Study Finds that Flunking Baseline Test Not as Easy as Thought

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Study Finds that Flunking Baseline Test Not as Easy as Thought

As more and more concussion lawsuits are filed, at least one point of contention may be whether an athlete tried to do poorly on a pre-concussion baseline test. Why would an athlete do that? So that after suffering a concussion he or she would be able to get back into the contest, rather than sitting on the bench.

But a better question, in light of a recent study, is can the athlete purposefully bomb a test?

According to a report that was recently published in an article in Archives of Clinical Neuropsychology, probably not.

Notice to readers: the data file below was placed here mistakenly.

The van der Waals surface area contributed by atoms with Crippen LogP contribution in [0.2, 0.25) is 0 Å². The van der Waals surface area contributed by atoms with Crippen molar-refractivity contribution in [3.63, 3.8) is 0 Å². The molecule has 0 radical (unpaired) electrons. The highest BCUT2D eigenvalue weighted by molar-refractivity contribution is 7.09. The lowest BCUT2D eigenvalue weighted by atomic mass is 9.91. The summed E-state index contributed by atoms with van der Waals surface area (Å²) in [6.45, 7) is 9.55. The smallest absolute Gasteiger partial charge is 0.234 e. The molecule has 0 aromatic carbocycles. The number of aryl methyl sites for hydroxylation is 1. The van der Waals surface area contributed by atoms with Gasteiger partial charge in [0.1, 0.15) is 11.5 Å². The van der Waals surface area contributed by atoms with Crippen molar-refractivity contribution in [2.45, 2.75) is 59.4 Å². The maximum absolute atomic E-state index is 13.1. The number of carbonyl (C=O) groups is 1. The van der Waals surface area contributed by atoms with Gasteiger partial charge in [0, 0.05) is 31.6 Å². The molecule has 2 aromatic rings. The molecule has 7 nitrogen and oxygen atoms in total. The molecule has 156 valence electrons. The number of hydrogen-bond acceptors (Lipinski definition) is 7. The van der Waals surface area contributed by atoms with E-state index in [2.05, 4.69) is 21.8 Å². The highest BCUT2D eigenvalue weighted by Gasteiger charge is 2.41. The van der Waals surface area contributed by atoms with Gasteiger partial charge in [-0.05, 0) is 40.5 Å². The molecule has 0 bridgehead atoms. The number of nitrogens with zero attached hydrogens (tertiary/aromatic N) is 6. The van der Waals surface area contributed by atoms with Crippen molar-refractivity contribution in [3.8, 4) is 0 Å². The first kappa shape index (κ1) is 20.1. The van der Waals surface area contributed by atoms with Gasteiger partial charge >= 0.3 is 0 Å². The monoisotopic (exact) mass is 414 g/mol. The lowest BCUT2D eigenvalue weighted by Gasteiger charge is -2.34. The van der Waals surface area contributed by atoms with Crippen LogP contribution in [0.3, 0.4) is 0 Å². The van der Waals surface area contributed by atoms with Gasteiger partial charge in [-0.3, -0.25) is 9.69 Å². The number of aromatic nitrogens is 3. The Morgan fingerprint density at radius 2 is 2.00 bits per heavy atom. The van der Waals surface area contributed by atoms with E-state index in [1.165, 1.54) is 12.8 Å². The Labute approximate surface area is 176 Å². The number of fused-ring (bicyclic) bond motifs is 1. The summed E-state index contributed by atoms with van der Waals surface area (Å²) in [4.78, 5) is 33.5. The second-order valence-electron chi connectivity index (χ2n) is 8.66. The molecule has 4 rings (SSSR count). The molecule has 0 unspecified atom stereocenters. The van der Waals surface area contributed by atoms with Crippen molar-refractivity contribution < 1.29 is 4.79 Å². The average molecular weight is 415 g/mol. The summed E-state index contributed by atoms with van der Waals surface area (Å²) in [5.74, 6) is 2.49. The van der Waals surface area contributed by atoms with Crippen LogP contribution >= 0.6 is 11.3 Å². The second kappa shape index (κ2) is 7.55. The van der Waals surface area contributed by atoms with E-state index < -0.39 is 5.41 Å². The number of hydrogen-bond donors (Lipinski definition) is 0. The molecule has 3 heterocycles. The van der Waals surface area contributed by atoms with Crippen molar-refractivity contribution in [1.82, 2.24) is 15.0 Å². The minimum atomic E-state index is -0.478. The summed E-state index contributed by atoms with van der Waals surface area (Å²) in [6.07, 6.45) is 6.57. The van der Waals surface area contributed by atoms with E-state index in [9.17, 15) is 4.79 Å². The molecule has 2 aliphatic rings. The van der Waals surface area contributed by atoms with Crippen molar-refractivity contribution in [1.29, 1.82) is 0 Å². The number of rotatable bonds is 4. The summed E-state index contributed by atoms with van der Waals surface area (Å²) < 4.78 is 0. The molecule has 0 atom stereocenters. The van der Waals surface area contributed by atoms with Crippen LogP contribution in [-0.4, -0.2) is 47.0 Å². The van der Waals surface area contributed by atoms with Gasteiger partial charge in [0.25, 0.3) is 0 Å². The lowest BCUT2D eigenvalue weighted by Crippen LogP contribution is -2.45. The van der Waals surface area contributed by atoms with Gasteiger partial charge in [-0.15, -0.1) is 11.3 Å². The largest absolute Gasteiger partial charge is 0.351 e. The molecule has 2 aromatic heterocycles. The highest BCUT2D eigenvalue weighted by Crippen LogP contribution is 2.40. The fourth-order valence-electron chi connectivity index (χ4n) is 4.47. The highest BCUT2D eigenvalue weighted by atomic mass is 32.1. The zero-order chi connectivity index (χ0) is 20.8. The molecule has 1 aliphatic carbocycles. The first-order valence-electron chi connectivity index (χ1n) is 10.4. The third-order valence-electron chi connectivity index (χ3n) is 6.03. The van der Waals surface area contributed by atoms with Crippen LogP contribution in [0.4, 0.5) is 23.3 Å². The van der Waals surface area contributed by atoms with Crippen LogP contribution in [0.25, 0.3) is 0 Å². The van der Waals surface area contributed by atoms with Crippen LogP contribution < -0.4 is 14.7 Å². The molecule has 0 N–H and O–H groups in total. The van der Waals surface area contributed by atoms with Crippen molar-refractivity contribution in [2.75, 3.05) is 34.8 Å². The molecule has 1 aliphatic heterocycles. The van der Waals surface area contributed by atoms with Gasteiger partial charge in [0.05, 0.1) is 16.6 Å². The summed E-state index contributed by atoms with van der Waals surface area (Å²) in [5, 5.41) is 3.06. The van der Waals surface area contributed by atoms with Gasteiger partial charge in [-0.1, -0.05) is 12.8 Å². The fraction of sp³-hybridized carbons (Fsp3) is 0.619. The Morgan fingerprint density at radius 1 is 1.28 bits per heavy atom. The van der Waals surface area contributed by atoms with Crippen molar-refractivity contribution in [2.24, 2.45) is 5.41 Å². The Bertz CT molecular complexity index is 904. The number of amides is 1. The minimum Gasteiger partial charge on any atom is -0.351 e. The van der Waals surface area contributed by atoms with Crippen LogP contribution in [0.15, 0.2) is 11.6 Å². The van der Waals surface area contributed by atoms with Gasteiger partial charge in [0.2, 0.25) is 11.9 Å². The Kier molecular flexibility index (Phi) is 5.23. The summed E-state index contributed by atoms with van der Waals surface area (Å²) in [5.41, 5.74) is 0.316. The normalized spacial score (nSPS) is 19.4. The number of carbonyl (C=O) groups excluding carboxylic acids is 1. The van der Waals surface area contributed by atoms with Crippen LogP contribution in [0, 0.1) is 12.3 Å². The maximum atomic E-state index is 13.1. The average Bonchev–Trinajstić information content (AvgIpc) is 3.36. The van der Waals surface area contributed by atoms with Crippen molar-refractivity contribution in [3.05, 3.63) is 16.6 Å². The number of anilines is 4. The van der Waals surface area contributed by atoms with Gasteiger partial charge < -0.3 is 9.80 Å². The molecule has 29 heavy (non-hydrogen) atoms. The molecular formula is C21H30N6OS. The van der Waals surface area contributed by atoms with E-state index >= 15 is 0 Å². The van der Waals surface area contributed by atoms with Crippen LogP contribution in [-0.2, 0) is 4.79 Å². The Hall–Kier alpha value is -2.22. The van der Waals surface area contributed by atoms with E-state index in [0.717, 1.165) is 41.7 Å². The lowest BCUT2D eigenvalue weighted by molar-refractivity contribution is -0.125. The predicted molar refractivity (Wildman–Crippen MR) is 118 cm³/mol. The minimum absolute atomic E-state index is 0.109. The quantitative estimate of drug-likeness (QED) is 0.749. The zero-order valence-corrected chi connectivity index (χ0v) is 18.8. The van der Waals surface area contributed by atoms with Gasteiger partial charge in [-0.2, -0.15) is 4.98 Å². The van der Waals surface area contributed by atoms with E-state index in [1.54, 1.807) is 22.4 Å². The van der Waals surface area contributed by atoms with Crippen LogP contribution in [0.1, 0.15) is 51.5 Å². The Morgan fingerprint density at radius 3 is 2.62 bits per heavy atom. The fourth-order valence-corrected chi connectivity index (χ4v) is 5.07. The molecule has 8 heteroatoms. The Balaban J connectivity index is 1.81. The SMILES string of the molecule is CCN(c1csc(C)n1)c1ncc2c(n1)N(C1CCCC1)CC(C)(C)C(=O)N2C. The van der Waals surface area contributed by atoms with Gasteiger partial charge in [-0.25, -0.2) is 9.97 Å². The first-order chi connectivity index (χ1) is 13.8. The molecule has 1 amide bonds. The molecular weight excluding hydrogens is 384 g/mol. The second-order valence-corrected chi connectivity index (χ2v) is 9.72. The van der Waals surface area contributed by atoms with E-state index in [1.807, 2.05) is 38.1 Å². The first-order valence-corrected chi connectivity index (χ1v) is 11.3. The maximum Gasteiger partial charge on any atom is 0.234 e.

In the first study of its kind, 75 collegiate athletes were told to try and do their absolute worst on the ImPACT baseline test. Only 11 percent were able to successfully cheat the system and have their efforts to intentionally fail go undetected.

In the original article entitled Knocked Out, David Hovda, director for UCLA’s Brain Injury Research Center, said that the ImPACT test was “better than nothing” in determining possible brain injuries, but with tests involving individual performances, “there’s always going to be variances.”

Those variances may make even more difficult to spot a player intentionally trying to fail a baseline test.